Are you not entertained? You should be. While the script is cobbled together and shallow (reindeer stand it was being written during filming – if so, it shows) and is reliant on the life breathed into it by the players, there is plenty of life, as Russell Crowe, Richard Harris, Derek Jacobi and Joaquin Phoenix do wonders for a leaden draft. Though Oliver Reed is bloated and battered as Crowe’s owner, he also gamely pitches in, though it is not surprising he died in a Malta bar during filming.
All the action sequences are riveting. From an impressive opening battle sequence in Germania, to Crowe’s first gladiatorial experience, to a great Ben Hur-ish sequence where a troupe of over-matched gladiators under Crowe’s command exceeds expectations in their first visit to the Coliseum, to a nice one-on-one between Crowe and another famed fighter, with tigers thrown into the mix . . . all were thrilling. There’s also enough of a story to get us from action sequence to action sequence.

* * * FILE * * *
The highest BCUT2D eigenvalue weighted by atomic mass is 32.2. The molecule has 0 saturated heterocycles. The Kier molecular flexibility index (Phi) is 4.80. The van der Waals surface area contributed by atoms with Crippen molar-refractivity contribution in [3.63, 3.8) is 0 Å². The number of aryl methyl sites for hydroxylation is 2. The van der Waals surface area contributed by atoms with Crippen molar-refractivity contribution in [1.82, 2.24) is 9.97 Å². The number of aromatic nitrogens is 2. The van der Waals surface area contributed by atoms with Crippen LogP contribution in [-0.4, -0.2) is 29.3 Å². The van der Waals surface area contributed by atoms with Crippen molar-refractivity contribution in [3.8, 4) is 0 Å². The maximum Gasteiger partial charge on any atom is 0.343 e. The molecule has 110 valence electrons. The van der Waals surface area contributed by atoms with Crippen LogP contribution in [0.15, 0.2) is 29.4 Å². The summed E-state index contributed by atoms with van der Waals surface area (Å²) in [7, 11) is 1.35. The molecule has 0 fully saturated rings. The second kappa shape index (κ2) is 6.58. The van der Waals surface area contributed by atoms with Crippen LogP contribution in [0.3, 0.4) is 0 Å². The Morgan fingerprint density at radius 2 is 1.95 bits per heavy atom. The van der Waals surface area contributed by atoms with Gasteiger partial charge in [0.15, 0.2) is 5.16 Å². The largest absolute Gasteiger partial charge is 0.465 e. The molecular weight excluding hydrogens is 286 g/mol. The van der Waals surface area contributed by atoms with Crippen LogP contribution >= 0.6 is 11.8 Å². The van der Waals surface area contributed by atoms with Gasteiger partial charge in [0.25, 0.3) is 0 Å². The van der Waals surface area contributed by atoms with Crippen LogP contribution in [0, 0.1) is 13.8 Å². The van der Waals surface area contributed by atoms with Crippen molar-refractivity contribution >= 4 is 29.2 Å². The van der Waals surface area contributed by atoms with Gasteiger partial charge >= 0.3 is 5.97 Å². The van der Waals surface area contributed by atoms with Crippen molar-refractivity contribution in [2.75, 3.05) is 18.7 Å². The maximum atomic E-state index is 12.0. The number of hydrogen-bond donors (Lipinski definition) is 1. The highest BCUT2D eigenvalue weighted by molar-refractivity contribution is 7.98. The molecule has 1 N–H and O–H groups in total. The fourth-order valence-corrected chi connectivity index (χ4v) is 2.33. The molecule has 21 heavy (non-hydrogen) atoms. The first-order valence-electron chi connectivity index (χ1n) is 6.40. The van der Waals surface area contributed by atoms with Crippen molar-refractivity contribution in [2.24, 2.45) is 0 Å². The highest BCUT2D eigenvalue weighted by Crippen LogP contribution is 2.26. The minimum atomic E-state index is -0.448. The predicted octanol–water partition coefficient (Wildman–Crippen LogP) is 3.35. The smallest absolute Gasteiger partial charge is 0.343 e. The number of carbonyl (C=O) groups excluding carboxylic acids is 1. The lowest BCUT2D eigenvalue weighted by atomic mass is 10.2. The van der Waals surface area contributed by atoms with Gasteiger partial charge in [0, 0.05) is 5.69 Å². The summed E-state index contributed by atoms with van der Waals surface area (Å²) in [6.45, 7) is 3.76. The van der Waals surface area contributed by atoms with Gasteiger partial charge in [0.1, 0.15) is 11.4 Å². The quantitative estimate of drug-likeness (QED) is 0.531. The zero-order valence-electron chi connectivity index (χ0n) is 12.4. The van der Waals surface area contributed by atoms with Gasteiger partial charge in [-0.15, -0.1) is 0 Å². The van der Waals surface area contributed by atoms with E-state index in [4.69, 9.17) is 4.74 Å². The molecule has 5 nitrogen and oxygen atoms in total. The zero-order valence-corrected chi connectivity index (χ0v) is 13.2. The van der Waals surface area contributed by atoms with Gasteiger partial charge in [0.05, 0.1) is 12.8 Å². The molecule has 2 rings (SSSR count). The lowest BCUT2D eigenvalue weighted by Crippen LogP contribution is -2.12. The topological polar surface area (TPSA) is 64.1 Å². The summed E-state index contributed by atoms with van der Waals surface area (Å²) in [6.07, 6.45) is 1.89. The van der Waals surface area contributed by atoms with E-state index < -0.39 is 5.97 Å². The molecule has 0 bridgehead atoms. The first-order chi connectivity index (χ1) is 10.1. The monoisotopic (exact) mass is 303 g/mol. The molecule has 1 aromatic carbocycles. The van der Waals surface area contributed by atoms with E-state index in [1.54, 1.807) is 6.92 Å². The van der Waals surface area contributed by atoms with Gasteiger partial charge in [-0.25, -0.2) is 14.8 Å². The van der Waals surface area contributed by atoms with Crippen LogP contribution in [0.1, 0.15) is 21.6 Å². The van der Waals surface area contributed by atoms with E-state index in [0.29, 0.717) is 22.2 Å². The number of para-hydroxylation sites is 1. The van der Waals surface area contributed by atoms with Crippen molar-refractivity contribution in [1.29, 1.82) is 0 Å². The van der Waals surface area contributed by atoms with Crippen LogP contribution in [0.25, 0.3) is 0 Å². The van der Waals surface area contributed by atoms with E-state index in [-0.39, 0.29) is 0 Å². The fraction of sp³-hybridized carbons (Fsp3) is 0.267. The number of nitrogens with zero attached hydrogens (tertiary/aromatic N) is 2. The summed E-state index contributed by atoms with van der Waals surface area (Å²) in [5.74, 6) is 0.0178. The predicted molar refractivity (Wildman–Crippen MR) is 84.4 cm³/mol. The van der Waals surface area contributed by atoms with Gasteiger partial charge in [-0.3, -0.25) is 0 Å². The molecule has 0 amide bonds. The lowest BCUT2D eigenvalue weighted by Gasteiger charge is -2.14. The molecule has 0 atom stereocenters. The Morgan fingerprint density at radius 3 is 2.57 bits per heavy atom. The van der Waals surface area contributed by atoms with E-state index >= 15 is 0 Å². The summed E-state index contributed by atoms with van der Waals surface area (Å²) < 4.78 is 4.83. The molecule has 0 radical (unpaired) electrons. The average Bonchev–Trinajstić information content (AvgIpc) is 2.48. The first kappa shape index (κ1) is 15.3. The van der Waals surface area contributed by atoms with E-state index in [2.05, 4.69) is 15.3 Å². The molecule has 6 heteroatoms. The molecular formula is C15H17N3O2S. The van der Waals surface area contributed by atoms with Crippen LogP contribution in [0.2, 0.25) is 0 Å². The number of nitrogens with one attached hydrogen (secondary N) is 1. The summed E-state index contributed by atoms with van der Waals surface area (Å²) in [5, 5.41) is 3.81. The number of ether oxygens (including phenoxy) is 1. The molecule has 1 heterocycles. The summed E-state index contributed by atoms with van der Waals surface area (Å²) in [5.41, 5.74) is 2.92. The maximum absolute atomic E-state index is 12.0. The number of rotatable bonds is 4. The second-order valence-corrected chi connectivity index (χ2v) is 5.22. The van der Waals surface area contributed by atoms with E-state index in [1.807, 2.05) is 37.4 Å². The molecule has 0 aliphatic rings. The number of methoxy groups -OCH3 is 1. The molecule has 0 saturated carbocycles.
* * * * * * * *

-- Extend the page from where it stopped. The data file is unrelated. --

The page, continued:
Crowe commands the movie and seems “in time” (obviously, I couldn’t possibly know if Crowe acted like a Roman, but I assure you, it feels more authentic than Tom Cruise as a Civil War veteran or Kirsten Dunst as Marie Antoinette). But it is Phoenix as the mad usurper who steals the movie in what could have been a throw-away performance, the weak son to the strong emperor.
I am vexed
Instead, Phoenix is genuinely touching (when he seeks his father’s favor and is spurned) and frightening (when he seeks a different kind of favor from his sister, threatening the life of her son in the process). You almost feel for the guy when the mob turns on him.